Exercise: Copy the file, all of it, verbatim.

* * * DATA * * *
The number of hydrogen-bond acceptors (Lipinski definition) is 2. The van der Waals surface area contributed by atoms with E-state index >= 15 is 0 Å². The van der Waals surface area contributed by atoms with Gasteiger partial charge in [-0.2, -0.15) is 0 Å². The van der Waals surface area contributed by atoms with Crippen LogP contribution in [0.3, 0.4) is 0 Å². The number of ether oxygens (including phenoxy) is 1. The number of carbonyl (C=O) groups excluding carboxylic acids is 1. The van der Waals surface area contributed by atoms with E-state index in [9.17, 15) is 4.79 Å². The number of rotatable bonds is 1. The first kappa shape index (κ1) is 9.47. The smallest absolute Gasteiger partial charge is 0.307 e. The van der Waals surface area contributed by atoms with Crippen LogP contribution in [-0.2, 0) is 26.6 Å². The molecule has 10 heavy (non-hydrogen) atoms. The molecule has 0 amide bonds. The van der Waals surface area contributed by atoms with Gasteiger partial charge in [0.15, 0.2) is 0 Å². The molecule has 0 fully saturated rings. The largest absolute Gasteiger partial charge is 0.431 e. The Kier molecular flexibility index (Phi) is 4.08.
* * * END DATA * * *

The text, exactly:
The number of hydrogen-bond acceptors (Lipinski definition) is 2. The van der Waals surface area contributed by atoms with E-state index >= 15 is 0 Å². The van der Waals surface area contributed by atoms with Gasteiger partial charge in [-0.2, -0.15) is 0 Å². The van der Waals surface area contributed by atoms with Crippen LogP contribution in [0.3, 0.4) is 0 Å². The number of ether oxygens (including phenoxy) is 1. The number of carbonyl (C=O) groups excluding carboxylic acids is 1. The van der Waals surface area contributed by atoms with E-state index in [9.17, 15) is 4.79 Å². The number of rotatable bonds is 1. The first kappa shape index (κ1) is 9.47. The smallest absolute Gasteiger partial charge is 0.307 e. The van der Waals surface area contributed by atoms with Crippen LogP contribution in [-0.2, 0) is 26.6 Å². The molecule has 10 heavy (non-hydrogen) atoms. The molecule has 0 amide bonds. The van der Waals surface area contributed by atoms with Gasteiger partial charge in [0.15, 0.2) is 0 Å². The molecule has 0 fully saturated rings. The largest absolute Gasteiger partial charge is 0.431 e. The Kier molecular flexibility index (Phi) is 4.08.